Perhaps the greatest challenge with regards to retirement portfolio investing is making sure you have all the facts as far as how much money you actually need to make in the market each year. What do I mean? Your retirement portfolio should be giving you a rate of return, which, after all fees and taxes, is equivalent to your annual cost-of-living increase.
Alas, the American public has been deceived into believing that the “cost-of-living adjustment”, which was set by the government back in the days when Social Security was invented, has always been defined the same way.
From 1940 to 1975, Congress frequently adjusted the amount that people received for social security, in order to offset inflation. This was called the “Cost of Living Adjustment”(COLA). The average was 5.7% per year. In 1972, Congress linked COLA to the Consumer Price Index, or CPI.
But in the late 70’s, the CPI hit 15% and stayed high into the 1990’s. Congress realized social security payments were going through the roof at that rate and increasing the deficit. The federal government was looking at these massive increases and worried that not enough money taken in from Social Security taxes would pay Social Security benefits.
The only way to fix that would be to raise social security taxes to pay for these payment increases (which no politician wanted to do), or to borrow more money, which was not the best solution, either.
So Congress cheated.
It changed how the CPI was calculated.
Now, the reported increase in the prices of goods and services would be much lower than what reality showed. Now the CPI was designed so that, even if inflation really was 10% or more, it would appear as though it was only about 3.5%.
What this means if you are a retired investor, is that your retirement portfolio probably does not have enough growth stocks. That’s because you are likely targeting 3% to 4% for returns instead of 8% to 10%.
You also need to have a much more diversified portfolio than you probably have.
Here are three types of retirement investments that you probably haven’t considered for your retirement portfolio. Of course, you should probably completely rejigger your retirement portfolio with this new knowledge. But for the moment, the intent is to give you an idea of the types of other investments you should have in your retirement portfolio.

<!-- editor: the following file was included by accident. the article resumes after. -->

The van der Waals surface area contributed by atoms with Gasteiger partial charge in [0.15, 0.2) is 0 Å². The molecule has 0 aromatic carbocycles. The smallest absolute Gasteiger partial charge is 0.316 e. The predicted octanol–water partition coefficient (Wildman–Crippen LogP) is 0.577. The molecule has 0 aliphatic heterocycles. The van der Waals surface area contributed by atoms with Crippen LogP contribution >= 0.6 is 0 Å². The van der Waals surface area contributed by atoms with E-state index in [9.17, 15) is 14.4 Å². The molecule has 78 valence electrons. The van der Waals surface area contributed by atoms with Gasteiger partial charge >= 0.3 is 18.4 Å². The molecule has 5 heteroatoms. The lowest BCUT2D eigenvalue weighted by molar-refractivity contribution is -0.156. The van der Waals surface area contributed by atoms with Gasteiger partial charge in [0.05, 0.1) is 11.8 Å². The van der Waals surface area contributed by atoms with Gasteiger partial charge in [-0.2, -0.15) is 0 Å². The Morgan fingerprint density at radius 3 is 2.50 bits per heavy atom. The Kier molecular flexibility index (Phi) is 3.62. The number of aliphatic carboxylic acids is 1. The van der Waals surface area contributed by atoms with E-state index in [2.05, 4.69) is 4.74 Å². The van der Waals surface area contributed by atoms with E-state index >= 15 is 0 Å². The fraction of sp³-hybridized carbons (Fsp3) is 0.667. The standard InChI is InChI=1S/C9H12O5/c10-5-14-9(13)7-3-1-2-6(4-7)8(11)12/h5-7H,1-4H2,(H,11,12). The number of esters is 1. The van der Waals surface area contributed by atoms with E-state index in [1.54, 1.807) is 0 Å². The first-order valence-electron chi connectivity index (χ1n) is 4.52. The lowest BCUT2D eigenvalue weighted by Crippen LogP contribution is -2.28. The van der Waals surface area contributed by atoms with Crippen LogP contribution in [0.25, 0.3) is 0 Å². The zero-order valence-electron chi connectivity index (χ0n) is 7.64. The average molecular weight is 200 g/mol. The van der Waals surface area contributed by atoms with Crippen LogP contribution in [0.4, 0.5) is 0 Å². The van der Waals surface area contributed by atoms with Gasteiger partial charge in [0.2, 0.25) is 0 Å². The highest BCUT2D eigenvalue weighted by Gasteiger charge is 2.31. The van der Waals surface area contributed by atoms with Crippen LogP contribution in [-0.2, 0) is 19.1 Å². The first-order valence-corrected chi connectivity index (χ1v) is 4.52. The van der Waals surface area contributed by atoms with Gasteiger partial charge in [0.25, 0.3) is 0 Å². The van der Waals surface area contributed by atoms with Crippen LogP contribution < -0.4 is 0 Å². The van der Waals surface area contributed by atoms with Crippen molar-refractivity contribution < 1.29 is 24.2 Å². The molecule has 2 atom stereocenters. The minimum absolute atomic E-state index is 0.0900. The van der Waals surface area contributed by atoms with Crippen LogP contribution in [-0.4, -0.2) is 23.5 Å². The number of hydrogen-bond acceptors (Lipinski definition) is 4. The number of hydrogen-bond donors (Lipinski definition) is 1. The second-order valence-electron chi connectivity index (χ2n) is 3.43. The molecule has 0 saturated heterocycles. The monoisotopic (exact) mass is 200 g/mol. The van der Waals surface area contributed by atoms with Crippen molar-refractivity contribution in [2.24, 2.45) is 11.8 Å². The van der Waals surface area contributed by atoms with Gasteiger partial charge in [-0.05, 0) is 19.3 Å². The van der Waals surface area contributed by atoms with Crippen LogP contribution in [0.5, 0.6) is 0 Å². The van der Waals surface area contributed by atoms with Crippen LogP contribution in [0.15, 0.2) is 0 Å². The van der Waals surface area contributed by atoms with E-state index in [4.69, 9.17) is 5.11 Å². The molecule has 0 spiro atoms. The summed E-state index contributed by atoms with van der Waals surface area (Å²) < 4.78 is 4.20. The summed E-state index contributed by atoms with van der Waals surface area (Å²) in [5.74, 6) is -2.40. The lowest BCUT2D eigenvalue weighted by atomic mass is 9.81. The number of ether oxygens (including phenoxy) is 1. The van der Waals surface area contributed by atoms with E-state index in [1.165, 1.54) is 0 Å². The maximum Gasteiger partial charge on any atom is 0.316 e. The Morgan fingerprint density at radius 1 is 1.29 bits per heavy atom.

Retirement Investments to Consider: PowerShares DWA SmallCap Momentum Portfolio (DWAS)
Expense Ratio: 0.60%, or $60 annually per $10,000 invested
Let’s take something like PowerShares DWA SmallCap Momentum Portfolio (NYSEARCA:DWAS). This is a fund that has an emphasis on small-cap growth stocks. Most retirement portfolios are probably underweighted in small-cap stocks, as well as growth stocks.
Remember that small-cap stocks have more potential for growth because they have longer to run before they become really big.
Small-cap stocks have also outperform large-cap stocks in the long run. While the volatility of this particular fund is higher than I would like, the general idea is to get you thinking in a direction of something other than your typical large-cap dividend fund that is only paying a dividend of 2% to 3%.
Retirement Investments to Consider: BlackRock, Inc. (BLK)
Now look at a company like BlackRock, Inc. (NYSE:BLK). BLK is one of the most famous private equity firms in the country.
The firm invests in every kind of security imaginable. This gives you exposure to all different types of securities that you might not even consider as being appropriate for retirement, but I can guarantee you that they are.
The reason being that they give you diversification that you would never expect and also provide a damper on overall volatility.
This is what we might call a “non-correlated investment” — an investment that does not correlate or move lockstep with the rest of the market.
Retirement Investments to Consider: ProShares MorningStar Alternatives Solution ETF (ALTS)
Expense Ratio: 0.95%
ProShares MorningStar Alternatives Solution ETF (BATS:ALTS) is what we call a fund that is centered around “alternative investments”.
Again, this belongs to the subcategory of non-correlated investments, which are designed to lower the overall volatility of your portfolio, while still delivering positive results over time.
This particular ETF actually holds several other ProShares products that are geared towards very specific investments, such as a replication of hedge funds, investments in global infrastructure, managed futures, global listed private equity funds, long/short hedge fund strategies and securities geared towards inflation expectations.
Hopefully these retirement investments to consider send the message that the standard way of thinking about your retirement portfolio is way off base. If you’d like to learn more, consider subscribing to The Liberty Portfolio, my investment advisory newsletter, which builds a diversified long-term portfolio from scratch that is heavily geared toward retirement investing.
Lawrence Meyers is the CEO of PDL Capital, a specialty lender focusing on consumer finance and is the Manager of The Liberty Portfolio at www.thelibertyportfolio.com. He does not own any stock mentioned. He has 23 years’ experience in the stock market, and has written more than 2,000 articles on investing. Lawrence Meyers can be reached at TheLibertyPortfolio@gmail.com.